pffiffiffiffiffiffi 1.2 The Mind Expanders C1, C1 and C

‘‘Minus times minus is plus for reasons we will not discuss.’’ W. H. Auden

Not surprisingly, mathematics, the science we use most in our daily lives, was the first science to be developed. All ancient soci- eties developed mathematics. They began by using hieroglyphics and ingenious sequences of coded dots and dashes to facilitate highly adept forms of computation. These systems were used to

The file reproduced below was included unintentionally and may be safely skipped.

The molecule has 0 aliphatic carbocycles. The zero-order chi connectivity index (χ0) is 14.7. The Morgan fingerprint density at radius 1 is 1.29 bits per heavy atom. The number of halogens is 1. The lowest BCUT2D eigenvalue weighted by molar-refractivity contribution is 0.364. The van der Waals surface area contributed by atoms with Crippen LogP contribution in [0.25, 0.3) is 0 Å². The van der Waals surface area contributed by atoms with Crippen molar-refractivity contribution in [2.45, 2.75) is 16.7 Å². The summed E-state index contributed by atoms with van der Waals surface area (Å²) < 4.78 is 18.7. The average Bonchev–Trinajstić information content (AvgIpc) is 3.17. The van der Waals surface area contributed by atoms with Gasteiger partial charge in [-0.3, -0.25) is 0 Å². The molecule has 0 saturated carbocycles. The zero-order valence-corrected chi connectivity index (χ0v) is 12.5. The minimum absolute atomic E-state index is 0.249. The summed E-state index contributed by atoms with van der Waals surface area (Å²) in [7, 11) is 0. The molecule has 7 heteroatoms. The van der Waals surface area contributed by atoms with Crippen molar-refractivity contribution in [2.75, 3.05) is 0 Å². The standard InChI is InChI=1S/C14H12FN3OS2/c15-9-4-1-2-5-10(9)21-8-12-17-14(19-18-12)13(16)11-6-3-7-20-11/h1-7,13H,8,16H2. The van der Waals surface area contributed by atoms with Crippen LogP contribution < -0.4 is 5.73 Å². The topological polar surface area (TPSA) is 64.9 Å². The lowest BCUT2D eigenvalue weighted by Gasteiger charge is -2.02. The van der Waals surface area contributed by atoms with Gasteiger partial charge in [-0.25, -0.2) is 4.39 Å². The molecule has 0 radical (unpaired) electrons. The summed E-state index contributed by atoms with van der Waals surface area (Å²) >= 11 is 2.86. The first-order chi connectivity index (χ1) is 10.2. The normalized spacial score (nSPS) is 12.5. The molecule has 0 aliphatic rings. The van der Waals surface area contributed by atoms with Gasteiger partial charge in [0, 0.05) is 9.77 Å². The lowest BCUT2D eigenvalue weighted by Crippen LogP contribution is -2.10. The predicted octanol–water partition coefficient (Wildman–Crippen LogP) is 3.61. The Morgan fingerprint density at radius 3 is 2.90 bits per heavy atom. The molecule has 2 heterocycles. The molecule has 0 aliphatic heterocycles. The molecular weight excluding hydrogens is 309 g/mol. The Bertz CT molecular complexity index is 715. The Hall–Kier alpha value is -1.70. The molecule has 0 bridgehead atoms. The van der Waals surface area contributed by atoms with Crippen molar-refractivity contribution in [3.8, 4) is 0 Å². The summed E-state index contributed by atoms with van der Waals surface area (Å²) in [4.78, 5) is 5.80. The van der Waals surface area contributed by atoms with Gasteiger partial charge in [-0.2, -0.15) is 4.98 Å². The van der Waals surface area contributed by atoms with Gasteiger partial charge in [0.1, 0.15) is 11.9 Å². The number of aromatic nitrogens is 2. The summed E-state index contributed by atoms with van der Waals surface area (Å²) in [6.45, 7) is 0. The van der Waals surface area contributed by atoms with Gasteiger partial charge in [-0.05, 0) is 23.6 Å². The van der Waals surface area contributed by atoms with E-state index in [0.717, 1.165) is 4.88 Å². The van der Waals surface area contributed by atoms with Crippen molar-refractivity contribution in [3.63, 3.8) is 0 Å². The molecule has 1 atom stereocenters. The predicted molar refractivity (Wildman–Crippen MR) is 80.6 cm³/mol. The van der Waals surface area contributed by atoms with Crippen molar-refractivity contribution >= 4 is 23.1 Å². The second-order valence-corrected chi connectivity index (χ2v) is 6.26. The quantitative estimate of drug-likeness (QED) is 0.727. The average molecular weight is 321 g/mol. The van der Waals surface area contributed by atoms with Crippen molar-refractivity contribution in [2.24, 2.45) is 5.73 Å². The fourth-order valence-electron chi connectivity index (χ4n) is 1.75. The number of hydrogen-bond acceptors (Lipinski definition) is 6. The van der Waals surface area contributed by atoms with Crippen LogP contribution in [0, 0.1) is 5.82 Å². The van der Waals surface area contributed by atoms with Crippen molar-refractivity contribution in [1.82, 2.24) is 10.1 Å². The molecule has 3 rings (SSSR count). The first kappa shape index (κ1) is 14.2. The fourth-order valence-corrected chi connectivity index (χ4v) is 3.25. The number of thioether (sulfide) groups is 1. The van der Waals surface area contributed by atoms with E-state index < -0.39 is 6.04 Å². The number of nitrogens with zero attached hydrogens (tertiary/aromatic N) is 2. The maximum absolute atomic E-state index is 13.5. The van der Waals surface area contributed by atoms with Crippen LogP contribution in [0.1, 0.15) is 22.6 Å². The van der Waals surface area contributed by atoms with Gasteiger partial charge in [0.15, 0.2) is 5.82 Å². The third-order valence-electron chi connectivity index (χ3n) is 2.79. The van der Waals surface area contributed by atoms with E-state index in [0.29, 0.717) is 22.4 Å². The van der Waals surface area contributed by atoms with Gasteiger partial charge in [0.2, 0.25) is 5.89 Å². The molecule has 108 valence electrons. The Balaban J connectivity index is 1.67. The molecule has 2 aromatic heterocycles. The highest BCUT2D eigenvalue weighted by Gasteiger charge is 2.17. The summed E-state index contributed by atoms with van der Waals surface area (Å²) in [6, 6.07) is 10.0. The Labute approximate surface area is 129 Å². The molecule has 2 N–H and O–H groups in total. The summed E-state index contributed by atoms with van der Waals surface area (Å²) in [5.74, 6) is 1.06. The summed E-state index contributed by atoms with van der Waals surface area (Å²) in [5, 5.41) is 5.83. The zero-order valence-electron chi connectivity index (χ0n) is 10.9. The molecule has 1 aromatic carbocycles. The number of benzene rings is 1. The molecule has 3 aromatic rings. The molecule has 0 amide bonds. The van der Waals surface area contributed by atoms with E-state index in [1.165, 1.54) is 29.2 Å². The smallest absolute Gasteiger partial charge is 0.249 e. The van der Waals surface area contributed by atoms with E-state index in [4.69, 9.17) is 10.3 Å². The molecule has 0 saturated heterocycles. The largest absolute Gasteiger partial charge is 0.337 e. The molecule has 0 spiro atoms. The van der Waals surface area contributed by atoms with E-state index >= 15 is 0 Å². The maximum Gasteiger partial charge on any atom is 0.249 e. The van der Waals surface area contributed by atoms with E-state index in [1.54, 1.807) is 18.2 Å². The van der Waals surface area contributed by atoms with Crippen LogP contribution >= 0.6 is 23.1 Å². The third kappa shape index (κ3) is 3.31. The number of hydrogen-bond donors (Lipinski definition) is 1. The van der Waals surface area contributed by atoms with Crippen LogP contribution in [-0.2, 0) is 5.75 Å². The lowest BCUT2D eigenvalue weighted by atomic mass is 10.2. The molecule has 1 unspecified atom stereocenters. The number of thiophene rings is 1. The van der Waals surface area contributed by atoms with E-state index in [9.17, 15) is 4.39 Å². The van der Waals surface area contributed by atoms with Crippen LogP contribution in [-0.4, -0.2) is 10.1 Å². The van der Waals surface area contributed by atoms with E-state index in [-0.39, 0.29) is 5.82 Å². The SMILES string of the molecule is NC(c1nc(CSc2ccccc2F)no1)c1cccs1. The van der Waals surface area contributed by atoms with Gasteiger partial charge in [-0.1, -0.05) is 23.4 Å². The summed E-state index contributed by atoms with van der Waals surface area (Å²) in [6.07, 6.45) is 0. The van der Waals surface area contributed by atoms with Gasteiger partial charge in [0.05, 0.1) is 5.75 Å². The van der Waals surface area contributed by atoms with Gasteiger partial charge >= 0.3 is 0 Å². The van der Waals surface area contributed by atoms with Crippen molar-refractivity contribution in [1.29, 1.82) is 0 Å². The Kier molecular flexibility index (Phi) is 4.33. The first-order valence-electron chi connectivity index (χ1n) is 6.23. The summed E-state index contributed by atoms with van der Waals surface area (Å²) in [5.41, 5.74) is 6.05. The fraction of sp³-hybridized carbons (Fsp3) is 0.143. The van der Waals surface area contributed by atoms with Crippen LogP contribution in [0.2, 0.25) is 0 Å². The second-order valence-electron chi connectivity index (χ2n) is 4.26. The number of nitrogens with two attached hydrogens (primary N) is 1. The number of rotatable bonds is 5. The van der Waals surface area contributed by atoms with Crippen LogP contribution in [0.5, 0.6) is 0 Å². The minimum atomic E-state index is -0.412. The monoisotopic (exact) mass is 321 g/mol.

12 Mathematics, Mysticism, and More aid in the construction of the massive building projects of anti- quity’s great cultures. The ability to pull off such engineering mar- vels at very early stages of cultural development shows much about the mathematical abilities innate to man. The wonders of the world were often the mother of invention in the development of math. The ancient Babylonians relied upon a of irrigation canals requiring many workers who needed to be paid, thus requiring a system of payment and record keeping. The Egyptians and the Mayans were very clever in the application of mathematics in the construction of their pyramids. During their golden age, the Indians explored the mysteries of p and contrib- uted much to the understanding of algebra. We are forced to use our imagination to comprehend their ac- complishments, for too few records have survived to document the development of math. Yet, the history of math is a case study of the most frequently employed applications of pure science known to man. This history shows us a great deal about where we have come from and where we are bound. Fortunately, something of the story of math survived. For instance, we know the ancients were intrigued by p,4) an irrational number (i.e., a number which cannot be expressed as the ratio of two whole numbers), just as they were fascinated by the circle and its intimate relation to p. They were somewhat philosophical in their thinking, emphasizing that the circle itself resembled p in having no stopping point. Peo- ple in China, India, and Japan were particularly determined to compute this riddle number. In 264 AD, one Liu Hui constructed a polygon of 3072 sides and from this model calculated p to be 3.14159. Unlike the number systems of other societies, which have been lost, forgotten, rediscovered, and rewritten, the Chinese have al- ways used a decimal system in mathematics, and discovered the concept of zero early on. Indeed, the use of zero and negative num- bers marks a watershed in mathematics. In today’s credit card, debt-ridden society, negative numbers are not in the least abstract. Being broke (zero cash) is one thing. Being in the hole with a big debt hanging over our head imposes a painful dramatization of a negative quantity. When we are in debt, we have to pump cash into the system just to get back to broke. Negative numbers can be painfully real.